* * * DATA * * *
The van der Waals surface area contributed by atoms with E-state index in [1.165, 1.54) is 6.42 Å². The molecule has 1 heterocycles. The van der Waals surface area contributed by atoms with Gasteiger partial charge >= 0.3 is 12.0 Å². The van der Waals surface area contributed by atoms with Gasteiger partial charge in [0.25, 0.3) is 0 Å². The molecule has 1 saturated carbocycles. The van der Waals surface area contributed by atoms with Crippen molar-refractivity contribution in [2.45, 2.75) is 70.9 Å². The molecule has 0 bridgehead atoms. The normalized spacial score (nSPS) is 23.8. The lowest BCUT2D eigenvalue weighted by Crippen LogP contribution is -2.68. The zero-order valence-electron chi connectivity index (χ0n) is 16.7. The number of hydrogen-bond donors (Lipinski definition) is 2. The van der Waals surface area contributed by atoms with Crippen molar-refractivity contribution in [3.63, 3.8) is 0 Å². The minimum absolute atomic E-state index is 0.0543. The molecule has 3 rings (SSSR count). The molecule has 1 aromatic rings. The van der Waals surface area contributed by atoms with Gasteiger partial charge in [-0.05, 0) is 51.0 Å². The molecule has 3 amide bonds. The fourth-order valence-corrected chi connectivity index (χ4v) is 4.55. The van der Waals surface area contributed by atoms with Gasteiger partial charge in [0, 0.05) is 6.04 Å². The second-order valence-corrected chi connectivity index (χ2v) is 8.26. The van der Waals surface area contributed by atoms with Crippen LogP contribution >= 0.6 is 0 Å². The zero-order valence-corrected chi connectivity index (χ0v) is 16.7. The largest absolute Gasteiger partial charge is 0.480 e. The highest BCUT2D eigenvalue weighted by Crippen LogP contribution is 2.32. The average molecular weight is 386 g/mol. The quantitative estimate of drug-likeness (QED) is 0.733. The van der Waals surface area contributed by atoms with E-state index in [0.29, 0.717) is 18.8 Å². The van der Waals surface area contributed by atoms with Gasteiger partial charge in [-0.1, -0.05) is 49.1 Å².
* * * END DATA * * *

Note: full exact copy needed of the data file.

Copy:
The van der Waals surface area contributed by atoms with E-state index in [1.165, 1.54) is 6.42 Å². The molecule has 1 heterocycles. The van der Waals surface area contributed by atoms with Gasteiger partial charge >= 0.3 is 12.0 Å². The van der Waals surface area contributed by atoms with Gasteiger partial charge in [0.25, 0.3) is 0 Å². The molecule has 1 saturated carbocycles. The van der Waals surface area contributed by atoms with Crippen molar-refractivity contribution in [2.45, 2.75) is 70.9 Å². The molecule has 0 bridgehead atoms. The normalized spacial score (nSPS) is 23.8. The lowest BCUT2D eigenvalue weighted by Crippen LogP contribution is -2.68. The zero-order valence-electron chi connectivity index (χ0n) is 16.7. The number of hydrogen-bond donors (Lipinski definition) is 2. The van der Waals surface area contributed by atoms with Crippen molar-refractivity contribution in [3.63, 3.8) is 0 Å². The minimum absolute atomic E-state index is 0.0543. The molecule has 3 rings (SSSR count). The molecule has 1 aromatic rings. The van der Waals surface area contributed by atoms with Gasteiger partial charge in [-0.05, 0) is 51.0 Å². The molecule has 3 amide bonds. The fourth-order valence-corrected chi connectivity index (χ4v) is 4.55. The van der Waals surface area contributed by atoms with Gasteiger partial charge in [0, 0.05) is 6.04 Å². The second-order valence-corrected chi connectivity index (χ2v) is 8.26. The van der Waals surface area contributed by atoms with Crippen LogP contribution >= 0.6 is 0 Å². The zero-order valence-corrected chi connectivity index (χ0v) is 16.7. The largest absolute Gasteiger partial charge is 0.480 e. The highest BCUT2D eigenvalue weighted by Crippen LogP contribution is 2.32. The average molecular weight is 386 g/mol. The quantitative estimate of drug-likeness (QED) is 0.733. The van der Waals surface area contributed by atoms with E-state index in [0.29, 0.717) is 18.8 Å². The van der Waals surface area contributed by atoms with Gasteiger partial charge in [-0.1, -0.05) is 49.1 Å².